Serpentine is a young adult fantasy novel with a historically-inspired Chinese setting that revolves around two major themes. The first is the domestic story of the protagonist Skybright, a foundling who is handmaiden and companion to the well-born Zhen Ni, as both of them stand at the edge of womanhood. The external peril is an invasion of supernatural creatures who have found an opening into the mortal world and are being fought off by a martial order of monks. A major theme of the several braided plot lines is the consequences of concealing your inner nature from those closest to you. Zhen Ni's secret is her romantic love for other girls, first turned toward Skybright and then toward a visiting friend who returns the interest more enthusiastically. But Zehn Ni's fate is to marry well and produce children, and she can only conceal her desires for so long. Skybright's secret is more drastic: she is a serpent demon, with a tendency to shift between human and demon form at unexpected times. And the young man she's feeling a growing attraction to is currently fighting demons with the monks...
I enjoyed the book, particularly in how it incorporated issues of sexuality within a historic culture, and realistically portrayed the various social power differentials between the characters: Skybright's anomalous relationship to Zhen Ni as both "like a sister" yet with no future except to be her servant; the conflicted relationship between Zhen Ni and her mother (who it is hinted may have had a "special friend" in her own past that she had to give up); and the relationship between Zhen Ni and her lover Lan. Zhen Ni is frustratingly self-centered in all of these, but realistically so, given her status and upbringing, though I felt that her actions in the latter part of the book felt more plot-driven than character-driven. But this is Skybright's story, so the major conflict is in her growing understanding and acceptance of her demon heritage and her decisions about how to use that to fight for and protect the people she loves.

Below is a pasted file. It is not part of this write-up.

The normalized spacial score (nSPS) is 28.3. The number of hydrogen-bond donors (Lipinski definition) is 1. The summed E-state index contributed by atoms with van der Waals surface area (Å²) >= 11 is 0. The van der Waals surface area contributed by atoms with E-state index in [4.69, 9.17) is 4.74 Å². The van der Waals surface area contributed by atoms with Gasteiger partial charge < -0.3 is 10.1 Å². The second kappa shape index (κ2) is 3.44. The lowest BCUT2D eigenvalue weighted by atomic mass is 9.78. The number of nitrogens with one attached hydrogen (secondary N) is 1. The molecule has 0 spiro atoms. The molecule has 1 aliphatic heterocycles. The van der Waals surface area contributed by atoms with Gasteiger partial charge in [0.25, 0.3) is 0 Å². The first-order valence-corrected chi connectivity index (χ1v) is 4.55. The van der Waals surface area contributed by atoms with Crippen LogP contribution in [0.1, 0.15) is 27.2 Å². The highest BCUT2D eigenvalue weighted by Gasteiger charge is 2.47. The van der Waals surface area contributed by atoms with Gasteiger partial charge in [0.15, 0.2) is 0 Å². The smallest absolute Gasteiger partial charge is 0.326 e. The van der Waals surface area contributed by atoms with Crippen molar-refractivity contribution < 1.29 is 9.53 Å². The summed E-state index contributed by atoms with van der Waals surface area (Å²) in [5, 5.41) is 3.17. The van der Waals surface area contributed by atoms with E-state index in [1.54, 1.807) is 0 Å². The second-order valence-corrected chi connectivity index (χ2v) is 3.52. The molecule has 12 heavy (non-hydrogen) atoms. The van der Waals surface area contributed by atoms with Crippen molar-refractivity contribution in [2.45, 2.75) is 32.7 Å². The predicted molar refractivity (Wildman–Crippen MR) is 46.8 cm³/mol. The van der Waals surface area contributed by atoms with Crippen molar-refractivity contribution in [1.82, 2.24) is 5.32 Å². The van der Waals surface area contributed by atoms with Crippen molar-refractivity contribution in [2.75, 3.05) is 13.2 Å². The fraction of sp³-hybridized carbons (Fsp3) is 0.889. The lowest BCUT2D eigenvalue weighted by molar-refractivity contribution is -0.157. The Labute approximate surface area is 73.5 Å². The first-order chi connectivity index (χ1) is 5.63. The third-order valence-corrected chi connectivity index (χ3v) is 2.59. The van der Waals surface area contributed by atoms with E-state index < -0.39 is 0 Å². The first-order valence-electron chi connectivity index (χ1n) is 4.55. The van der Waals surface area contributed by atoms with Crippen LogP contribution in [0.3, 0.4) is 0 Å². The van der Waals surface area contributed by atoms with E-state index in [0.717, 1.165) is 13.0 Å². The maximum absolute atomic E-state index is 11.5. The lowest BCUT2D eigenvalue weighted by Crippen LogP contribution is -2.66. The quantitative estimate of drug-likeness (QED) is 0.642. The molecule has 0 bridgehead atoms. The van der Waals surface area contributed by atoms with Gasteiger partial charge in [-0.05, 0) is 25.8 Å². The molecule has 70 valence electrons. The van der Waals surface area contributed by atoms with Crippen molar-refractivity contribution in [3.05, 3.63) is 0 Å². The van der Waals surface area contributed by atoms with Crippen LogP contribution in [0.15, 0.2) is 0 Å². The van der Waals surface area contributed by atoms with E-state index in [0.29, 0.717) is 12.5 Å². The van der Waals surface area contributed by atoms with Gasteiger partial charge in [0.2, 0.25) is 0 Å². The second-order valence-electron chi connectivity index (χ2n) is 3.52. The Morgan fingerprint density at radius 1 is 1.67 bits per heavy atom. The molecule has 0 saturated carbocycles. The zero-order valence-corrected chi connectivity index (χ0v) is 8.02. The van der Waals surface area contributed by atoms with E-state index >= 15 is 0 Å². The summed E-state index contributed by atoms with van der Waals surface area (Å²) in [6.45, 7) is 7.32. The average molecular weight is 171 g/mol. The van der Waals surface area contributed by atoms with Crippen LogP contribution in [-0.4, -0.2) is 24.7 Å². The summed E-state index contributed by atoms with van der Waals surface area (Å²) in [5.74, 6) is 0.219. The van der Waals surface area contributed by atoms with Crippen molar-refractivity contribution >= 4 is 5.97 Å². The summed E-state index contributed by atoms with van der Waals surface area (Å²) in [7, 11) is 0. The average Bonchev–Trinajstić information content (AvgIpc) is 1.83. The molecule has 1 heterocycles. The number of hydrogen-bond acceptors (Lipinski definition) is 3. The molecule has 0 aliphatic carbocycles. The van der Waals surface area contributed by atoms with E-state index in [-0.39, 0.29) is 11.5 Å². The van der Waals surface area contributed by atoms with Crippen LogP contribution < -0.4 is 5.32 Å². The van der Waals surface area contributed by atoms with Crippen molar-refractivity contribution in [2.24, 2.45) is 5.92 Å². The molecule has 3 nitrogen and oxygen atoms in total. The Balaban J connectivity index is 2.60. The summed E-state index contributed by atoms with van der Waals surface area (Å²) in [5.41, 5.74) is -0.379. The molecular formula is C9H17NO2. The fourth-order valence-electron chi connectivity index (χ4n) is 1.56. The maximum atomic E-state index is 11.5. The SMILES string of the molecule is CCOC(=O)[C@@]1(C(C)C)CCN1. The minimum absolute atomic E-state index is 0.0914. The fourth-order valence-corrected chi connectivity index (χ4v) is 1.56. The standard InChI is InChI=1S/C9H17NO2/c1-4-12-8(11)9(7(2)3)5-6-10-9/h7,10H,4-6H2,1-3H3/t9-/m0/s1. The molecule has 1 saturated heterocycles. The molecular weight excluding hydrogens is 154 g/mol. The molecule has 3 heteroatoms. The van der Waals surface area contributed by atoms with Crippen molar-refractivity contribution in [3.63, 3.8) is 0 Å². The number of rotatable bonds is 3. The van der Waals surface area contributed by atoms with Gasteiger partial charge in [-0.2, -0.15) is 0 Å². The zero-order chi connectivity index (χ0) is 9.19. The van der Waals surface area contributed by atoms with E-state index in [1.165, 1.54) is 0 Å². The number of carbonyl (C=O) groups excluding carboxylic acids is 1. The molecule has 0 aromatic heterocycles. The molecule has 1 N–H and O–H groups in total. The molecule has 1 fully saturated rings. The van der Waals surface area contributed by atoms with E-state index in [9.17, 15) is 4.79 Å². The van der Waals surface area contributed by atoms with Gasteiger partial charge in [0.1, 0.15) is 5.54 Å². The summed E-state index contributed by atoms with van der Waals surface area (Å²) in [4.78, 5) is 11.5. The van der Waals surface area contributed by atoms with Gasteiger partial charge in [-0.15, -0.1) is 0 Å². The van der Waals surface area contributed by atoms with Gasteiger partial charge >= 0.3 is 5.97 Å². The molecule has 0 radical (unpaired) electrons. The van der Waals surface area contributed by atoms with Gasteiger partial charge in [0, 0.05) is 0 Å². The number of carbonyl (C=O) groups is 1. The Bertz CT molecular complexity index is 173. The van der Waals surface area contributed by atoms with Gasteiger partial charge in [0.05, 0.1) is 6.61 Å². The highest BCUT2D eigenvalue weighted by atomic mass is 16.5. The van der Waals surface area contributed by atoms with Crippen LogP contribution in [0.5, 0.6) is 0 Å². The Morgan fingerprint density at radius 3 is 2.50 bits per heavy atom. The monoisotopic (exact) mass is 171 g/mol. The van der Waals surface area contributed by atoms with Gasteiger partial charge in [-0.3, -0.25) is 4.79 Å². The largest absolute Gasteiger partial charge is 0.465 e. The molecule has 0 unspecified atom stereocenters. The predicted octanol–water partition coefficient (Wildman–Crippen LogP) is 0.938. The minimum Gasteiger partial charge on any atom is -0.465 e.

I don't think it's fair to note that I was a little put off by some aspects of the prose, because I'm not the target audience from that point of view. The language was a bit simple and did a bit too much explaining, but the setting was well rendered and vividly imagined. If the girls spend a lot of time agonizing over situations that could be resolved with some clear communication and a willingness to compromise...well, that's something in the nature of being a teenager, I suppose.
The story concludes with no happy endings for any of the various romances (no tragedy, but no happiness) and with a large handful of pending plot threads that are presumably taken up in Sacrifice, the sequel.